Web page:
Treatment Selection and Survival Outcomes With and Without Radiation for Unresectable, Localized Intrahepatic Cholangiocarcinoma

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Abstract

Purpose

Most patients with intrahepatic cholangiocarcinoma present with locally advanced disease not amenable to surgical resection. For these inoperable patients, chemotherapy alone is generally considered the standard of care, with limited data regarding the role of radiotherapy. We used the National Cancer Database to investigate care patterns and the impact of radiation as a component of combined modality therapy on overall survival.

Methods

We queried the National Cancer Database for patients with nonmetastatic intrahepatic cholangiocarcinoma diagnosed from 2001 to 2011. Those undergoing surgery were excluded. All included patients were coded as having received chemotherapy. Kaplan-Meier overall survival estimates and univariate and multivariate Cox proportional hazards regression analyses were performed. Propensity score–matched analysis was performed to account for indication bias and mitigate heterogeneity between treatment groups.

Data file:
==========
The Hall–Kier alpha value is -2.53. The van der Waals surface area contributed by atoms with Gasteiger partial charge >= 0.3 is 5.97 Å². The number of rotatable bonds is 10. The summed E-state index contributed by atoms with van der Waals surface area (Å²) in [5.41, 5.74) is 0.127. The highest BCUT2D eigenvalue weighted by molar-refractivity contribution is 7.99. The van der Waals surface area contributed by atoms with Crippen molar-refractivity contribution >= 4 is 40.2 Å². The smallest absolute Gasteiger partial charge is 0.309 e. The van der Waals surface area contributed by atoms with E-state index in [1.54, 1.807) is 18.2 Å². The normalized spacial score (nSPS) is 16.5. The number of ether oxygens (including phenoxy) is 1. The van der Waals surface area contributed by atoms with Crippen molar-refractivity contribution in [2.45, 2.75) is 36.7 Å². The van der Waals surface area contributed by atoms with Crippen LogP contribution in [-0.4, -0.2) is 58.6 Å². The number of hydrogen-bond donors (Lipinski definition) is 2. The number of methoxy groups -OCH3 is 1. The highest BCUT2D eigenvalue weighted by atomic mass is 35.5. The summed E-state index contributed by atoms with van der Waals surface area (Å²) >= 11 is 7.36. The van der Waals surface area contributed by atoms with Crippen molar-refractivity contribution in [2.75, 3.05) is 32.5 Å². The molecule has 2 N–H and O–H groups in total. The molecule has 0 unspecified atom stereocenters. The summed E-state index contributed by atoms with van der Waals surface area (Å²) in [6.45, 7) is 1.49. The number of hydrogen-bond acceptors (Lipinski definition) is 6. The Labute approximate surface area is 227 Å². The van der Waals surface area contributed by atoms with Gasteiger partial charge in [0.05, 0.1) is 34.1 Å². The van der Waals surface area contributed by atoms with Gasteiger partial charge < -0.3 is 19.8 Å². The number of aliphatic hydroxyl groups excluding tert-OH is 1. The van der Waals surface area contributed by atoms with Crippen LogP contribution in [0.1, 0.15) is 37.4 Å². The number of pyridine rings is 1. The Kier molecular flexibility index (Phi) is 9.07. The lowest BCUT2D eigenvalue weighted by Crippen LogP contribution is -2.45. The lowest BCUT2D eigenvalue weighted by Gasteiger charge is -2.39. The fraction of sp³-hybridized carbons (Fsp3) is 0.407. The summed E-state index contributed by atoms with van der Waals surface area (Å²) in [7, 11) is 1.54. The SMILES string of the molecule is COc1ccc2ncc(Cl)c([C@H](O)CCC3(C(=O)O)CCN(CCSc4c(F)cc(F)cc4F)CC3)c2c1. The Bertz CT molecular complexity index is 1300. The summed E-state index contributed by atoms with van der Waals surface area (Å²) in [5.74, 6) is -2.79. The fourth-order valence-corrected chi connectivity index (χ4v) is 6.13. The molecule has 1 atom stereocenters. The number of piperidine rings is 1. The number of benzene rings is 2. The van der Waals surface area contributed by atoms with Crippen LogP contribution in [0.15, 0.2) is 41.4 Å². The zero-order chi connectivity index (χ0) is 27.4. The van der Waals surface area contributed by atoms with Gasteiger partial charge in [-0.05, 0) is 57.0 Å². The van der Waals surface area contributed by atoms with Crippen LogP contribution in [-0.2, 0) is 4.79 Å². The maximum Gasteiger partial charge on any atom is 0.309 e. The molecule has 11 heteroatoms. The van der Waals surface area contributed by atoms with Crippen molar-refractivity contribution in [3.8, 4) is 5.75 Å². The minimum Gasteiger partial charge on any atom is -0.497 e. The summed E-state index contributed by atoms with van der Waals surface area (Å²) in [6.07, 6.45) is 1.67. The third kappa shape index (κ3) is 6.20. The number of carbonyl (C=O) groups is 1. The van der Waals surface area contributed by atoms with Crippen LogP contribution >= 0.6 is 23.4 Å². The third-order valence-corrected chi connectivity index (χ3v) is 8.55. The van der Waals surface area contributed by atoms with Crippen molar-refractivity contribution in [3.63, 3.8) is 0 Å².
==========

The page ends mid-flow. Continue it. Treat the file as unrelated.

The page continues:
Results

One thousand six hundred thirty-six patients were identified with a median follow-up of 11.3 months. Median age was 63 years; 23% received combined modality therapy with radiation. Two-year overall survival for the entire cohort was 21%, and for the chemotherapy-alone and combined modality therapy groups, it was 20% versus 26%, respectively. On univariate analysis, overall survival was improved with combined modality therapy. On multivariate analysis, combined modality therapy remained significantly associated with improved overall survival, as did younger age, female sex, higher median income, lower comorbidity score, and earlier stage. Propensity score matched analysis confirmed the overall survival benefit associated with combined modality therapy.

Discussion

In this largest reported analysis of combined modality therapy for localized, inoperable intrahepatic cholangiocarcinoma, the addition of radiation to chemotherapy was associated with an improvement in overall survival. Three quarters of inoperable patients in the United States do not receive radiation. Survival remains relatively poor for all patients, and we enthusiastically support ongoing randomized trials seeking to incorporate radiotherapy as a possible means to improve outcomes.

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